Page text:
By Samuel L. Leiter
My ho-hum response to Adam Rapp’s widely lauded The Sound Inside, starring Mary-Louise Parker, brings to mind a common critics’ problem. The job requires offering objective reasons for subjective reactions, which can raise the hackles of those with different opinions. For example, as we left Studio 54, an ecstatic reviewer asked me, “Wasn’t that marvelous?” I could do little more than smile wanly, which was insufficient to prevent stunned surprise from washing across her face.
The other day, after reading my review of Linda Vista, a distinguished theatre professor emailed me: “I am surprised you like this. I have to tell you that I hated and despised Linda Vista, as I do all three of Tracy Letts’ plays that I’ve encountered.” Then, when reviewing The Rose Tattoo, I read George Jean Nathan’s 1951 review of that play, when Tennessee Williams already had attained playwriting fame. He began: “I am disappointed at my continued disappointment in Tennessee Williams.”
Rapp has developed a noteworthy reputation as both a prolific novelist and Off-Broadway dramatist. Of those I’ve seen (Wolf in the River and The Edge of Our Bodies), The Sound Inside is his best play thus far. Nonetheless, I must dutifully report disappointment akin to Nathan’s.
The Sound Inside, a two-character, 90-minute drama, originally seen at the Williamstown Theatre Festival in 2018, has all the markings of an Off-Broadway play in David Cromer’s minimalist production. Its New Haven locales (designed by Alexander Woodward) are confined to either a black void, or small rooms showing a dingy office and an equally shabby kitchen. Here is enacted the odd-couple relationship between Bella Baird (Parker), a Yale professor of creative writing, and Christopher (Will Hochman), a garrulous, rules-breaking undergraduate.
The play’s preoccupations with literary concerns are expressed through pretentious-sounding encounters between Christopher, a budding, tech-averse (he uses a typewriter) student, and the spinsterish, 54-year-old Bella, whose thin resume (three little-read books) makes one wonder how she nabbed a tenured job at Yale. Their friendship, typically, begins unpromisingly when Christopher comes to Bella’s office without having made an appointment. He even spits on her floor when admonished. They gradually warm to one another as Bella recognizes in him the promise of a talented writer.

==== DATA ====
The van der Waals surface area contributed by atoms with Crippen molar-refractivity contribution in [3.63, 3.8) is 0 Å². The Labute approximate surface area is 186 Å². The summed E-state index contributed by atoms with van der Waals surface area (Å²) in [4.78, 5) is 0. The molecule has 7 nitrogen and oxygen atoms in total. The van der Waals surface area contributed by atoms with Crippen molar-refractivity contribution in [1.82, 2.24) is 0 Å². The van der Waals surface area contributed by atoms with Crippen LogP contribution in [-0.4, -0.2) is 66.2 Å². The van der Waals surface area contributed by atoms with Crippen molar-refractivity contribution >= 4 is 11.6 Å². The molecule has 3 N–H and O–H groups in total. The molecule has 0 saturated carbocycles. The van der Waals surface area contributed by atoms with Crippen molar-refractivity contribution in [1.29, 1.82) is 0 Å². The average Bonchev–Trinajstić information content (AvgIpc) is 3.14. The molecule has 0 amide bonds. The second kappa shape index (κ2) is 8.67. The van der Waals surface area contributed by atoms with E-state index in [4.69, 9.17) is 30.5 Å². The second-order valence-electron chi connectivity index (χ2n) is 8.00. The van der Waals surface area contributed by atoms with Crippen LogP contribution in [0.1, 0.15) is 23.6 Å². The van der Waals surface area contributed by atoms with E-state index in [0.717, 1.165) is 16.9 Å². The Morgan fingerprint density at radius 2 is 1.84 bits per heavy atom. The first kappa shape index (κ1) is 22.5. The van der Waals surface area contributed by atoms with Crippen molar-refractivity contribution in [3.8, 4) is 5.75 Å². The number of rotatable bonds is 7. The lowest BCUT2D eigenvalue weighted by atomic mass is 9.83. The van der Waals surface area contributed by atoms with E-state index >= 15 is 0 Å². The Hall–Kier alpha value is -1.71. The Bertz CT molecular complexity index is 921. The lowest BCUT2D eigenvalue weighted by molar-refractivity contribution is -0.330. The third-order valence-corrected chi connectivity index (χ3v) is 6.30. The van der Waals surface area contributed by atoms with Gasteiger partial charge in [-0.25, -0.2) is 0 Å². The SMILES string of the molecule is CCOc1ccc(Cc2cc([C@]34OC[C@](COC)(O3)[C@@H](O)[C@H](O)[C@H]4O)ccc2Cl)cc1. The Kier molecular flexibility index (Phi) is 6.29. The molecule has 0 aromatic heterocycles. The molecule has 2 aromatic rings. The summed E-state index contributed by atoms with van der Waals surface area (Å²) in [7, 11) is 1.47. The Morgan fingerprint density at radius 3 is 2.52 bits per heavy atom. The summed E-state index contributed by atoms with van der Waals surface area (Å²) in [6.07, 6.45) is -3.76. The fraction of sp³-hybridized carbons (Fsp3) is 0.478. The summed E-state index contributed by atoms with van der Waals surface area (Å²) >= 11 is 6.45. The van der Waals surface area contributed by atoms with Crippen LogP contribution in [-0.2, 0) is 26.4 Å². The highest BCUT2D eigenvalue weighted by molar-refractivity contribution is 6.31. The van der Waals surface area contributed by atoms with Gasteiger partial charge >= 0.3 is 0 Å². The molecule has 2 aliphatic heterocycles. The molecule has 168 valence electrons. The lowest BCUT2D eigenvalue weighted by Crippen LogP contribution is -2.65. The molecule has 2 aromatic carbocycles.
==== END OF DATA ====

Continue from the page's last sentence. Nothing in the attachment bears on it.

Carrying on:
Christopher, a troubled soul, has few filters, even inquiring why Bella has no friends. None of her personal issues is more concerning, though, than her discovery that she’s got terminal cancer. Long passages deal with her family medical history, symptoms, and prognosis, not to mention the detailed, Internet-derived plans she has to commit suicide. The play runs along parallel lines, following Bella’s future and Christopher’s artistic development.
The threads combine when Christopher is enlisted to aid in Bella’s demise (no mention is made of his legal culpability) but first Bella must read his Dostoevsky-influenced (think Crime and Punishment), autobiographical novel. She’s overwhelmed by its quality, and we, by extension, are expected—based on the lengthy summations we get—to feel similarly.
Rapp has written The Sound Inside more as a novel than a play, with imagery-burdened sentences suited more for the page than the stage. Bella narrates it (in the past tense) as she’s acting in it (in the present), the dialogue veering between her writerly descriptions of what happened and her interactions with Christopher. While she often offers advice on writing, she never observes that, in playwriting, at least, the author must show, not tell. Since she’s around to narrate, her fate can be guessed at.
For all the play’s loquacious discussions of writing, books and authors, language, cancer, suicide, and, yes, sex, it’s difficult to become fully invested in Bella and Christopher, who seem more literary creations than flesh and blood. This is heightened by Bella’s “Eureka!”-like habit, while narrating, of writing down her choicest phrases.
Parker, always excellent, and Broadway newcomer Hochman act with understanding and clarity, but they seem to be commenting on their characters more than living them. All the back and forth between narration and dialogue casts a cool shadow over their emotions, diminishing any mystery and suspense. The dim visuals—dependent on shafts of light (thanks to Heather Gilbert)—increase the gloom.
Just this morning, another critic told me that the play had restored her faith in theatre. Instead of rapping Rapp’s play, I wish I could say the same.
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